Training of Infantry on crew served weapons

Discussion in 'Weapons, Technology & Equipment' started by Fatboy Coxy, Mar 25, 2023.

  1. Fatboy Coxy

    Fatboy Coxy Junior Member

    Hi all, during WW2, how were soldiers already serving in infantry battalions given formal trained on the smaller crew served weapons, ie Boys anti-tank rifle, 2-inch mortar and Vickers machine gun. Would that have been done within the battalion, or at brigade level, or would they have attended a training course run by the Division or Army Command. Also, what might the time period be for instruction on these weapons.
  2. Gary Kennedy

    Gary Kennedy Member

    I believe that originally all the courses for infantry unit support weapons (initially mortars, MMGs and anti-tank rifles, later supplemented by anti-tank guns) were undertaken by the Small Arms Training Schools. At some date, the Netharavon establishment became the Infantry Heavy Weapons School, specialising in MMGs, 3-inch and 4.2-inch mortars and 6-pr anti-tank guns. I suspect there would be similar courses run in the main theatres of operation.

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  3. Tom OBrien

    Tom OBrien Senior Member


    I've got some examples from Middle East diaries:

    WO169/10213 - 8 Royal Fusiliers
    19 June 1943
    Lieut. L.J. Taylor left to attend A/Tk course at M.E. Training School, Al Maza.

    WO169/10214 - 9 Royal Fusiliers
    5 June 1943
    Capt. SKILLERN to M.E.T.C. sub unit cmdrs course. Capt DOORN to M.E.T.C. admin course.

    11 July 1943
    Lt. CARTER left for A/Tk instructors course M.E.T.C.

    WO169/8810 - 56 Division G Branch
    5 August 1943
    100 Lt AA – BM 201 Gds Bde has spoken Col. DREW and requested Oerlikon gun course for Gds Bde 9 – 11 Aug and NOT 8 – 10 Aug. OK with Lt AA.


  4. idler

    idler GeneralList

    Bear in mind the purpose of the Schools was to train the unit's instructors. An officer or NCO would attend the School, then go back to his unit to train the 'user'. Some formations might pool their units' instructors to run bigger courses more efficiently (e.g. divisional battle schools).

    In parallel, the Infantry, MG and Motor Training Centres/Battalions also trained recruit specialists from scratch before they went out to their units. Again, the instructors would almost certainly have been through the relevant School.

    Netheravon was a pre-war facility but seems to have grown organically as new weapons came along. Its rebranding as the Infantry Heavy Weapons School was in Jan 1945.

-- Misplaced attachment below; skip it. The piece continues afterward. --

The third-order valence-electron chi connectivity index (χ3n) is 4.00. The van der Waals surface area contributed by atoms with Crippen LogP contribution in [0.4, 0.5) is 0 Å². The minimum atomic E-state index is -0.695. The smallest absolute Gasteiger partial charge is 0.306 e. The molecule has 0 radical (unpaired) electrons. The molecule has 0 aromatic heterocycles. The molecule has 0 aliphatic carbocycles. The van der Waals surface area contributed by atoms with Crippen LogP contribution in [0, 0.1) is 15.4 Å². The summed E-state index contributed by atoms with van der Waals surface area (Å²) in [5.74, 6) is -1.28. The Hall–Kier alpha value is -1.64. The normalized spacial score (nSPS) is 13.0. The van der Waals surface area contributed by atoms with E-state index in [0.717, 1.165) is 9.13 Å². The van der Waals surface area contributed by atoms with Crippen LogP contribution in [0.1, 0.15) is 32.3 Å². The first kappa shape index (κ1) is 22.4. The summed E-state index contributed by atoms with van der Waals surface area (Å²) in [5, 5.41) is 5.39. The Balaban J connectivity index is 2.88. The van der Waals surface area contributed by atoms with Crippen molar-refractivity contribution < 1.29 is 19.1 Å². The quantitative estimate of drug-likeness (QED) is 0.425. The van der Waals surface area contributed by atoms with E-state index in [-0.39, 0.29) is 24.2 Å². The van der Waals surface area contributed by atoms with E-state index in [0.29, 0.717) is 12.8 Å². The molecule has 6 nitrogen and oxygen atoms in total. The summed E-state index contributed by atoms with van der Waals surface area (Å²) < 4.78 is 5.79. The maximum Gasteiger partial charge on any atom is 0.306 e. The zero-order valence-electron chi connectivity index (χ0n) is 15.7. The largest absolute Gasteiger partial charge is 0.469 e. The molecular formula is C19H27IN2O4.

5. chrisgrove

    chrisgrove Senior Member

    My guess (30 years in the Infantry) is that the Boys AT rifle and the two inch mortar, both being weapons found in any infantry platoon (given the right time scale) would have been taught as part of basic training. The Vickers MMG ( also 3 inch mortar) would have been taught as a special cadre but still within the battalion. Some of the trainers on these two would have attended a specialist course outside the battalion.
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  6. Fatboy Coxy

    Fatboy Coxy Junior Member

    Thank you guys, so to recap, most probably a few men (NCO's) are trained away from the battalion at a dedicated school, and then sent back to train the rest of the men. This would work for the Boys anti tank rifle, just two men, but basically a one man operation, and the 2-inch mortar, skill is more in the aiming than anything else. Both would be relatively easy to maintain.

    Would use of the grenade discharge cup fall into this category too?

    The Vickers machine gun was also operated by Machine Gun battalions, so although there is a simplicity in firing it, in it's use, consideration has to be about fields of fire, logistical support, it needs a lot of ammo, and possibly being integrated into a fire support role. So operation is simple, use, much more complex, and maintenance is a little more.

    Heavier weapons obviously have dedicated crews and are organised in such units.

    However use of these weapons in a tactical sense comes more under the remit of an officer, hence possibly the courses Tom has found examples of.

    Going back to the ordinary infantryman, was it recorded that he had received training in such a weapon, noted in his records, a badge awarded, or something else?

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